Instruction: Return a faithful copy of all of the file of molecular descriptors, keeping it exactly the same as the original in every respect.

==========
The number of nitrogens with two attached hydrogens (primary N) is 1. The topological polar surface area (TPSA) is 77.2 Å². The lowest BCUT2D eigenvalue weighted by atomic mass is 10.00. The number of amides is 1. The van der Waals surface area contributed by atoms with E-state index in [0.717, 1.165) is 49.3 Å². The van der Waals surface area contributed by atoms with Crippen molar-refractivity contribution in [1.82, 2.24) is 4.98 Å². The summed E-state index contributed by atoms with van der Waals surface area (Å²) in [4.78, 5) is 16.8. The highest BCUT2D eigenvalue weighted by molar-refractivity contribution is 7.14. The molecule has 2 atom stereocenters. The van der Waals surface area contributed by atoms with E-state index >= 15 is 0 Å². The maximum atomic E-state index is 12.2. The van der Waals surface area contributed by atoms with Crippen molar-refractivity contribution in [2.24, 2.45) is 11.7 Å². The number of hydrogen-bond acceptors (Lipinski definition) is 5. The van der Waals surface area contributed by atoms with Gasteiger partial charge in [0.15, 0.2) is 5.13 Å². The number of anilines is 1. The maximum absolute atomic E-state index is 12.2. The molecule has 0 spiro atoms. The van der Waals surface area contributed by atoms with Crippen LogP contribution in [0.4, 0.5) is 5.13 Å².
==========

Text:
The number of nitrogens with two attached hydrogens (primary N) is 1. The topological polar surface area (TPSA) is 77.2 Å². The lowest BCUT2D eigenvalue weighted by atomic mass is 10.00. The number of amides is 1. The van der Waals surface area contributed by atoms with E-state index in [0.717, 1.165) is 49.3 Å². The van der Waals surface area contributed by atoms with Crippen molar-refractivity contribution in [1.82, 2.24) is 4.98 Å². The summed E-state index contributed by atoms with van der Waals surface area (Å²) in [4.78, 5) is 16.8. The highest BCUT2D eigenvalue weighted by molar-refractivity contribution is 7.14. The molecule has 2 atom stereocenters. The van der Waals surface area contributed by atoms with E-state index >= 15 is 0 Å². The maximum atomic E-state index is 12.2. The van der Waals surface area contributed by atoms with Crippen molar-refractivity contribution in [2.24, 2.45) is 11.7 Å². The number of hydrogen-bond acceptors (Lipinski definition) is 5. The van der Waals surface area contributed by atoms with Gasteiger partial charge in [0.15, 0.2) is 5.13 Å². The number of anilines is 1. The maximum absolute atomic E-state index is 12.2. The molecule has 0 spiro atoms. The van der Waals surface area contributed by atoms with Crippen LogP contribution in [0.4, 0.5) is 5.13 Å².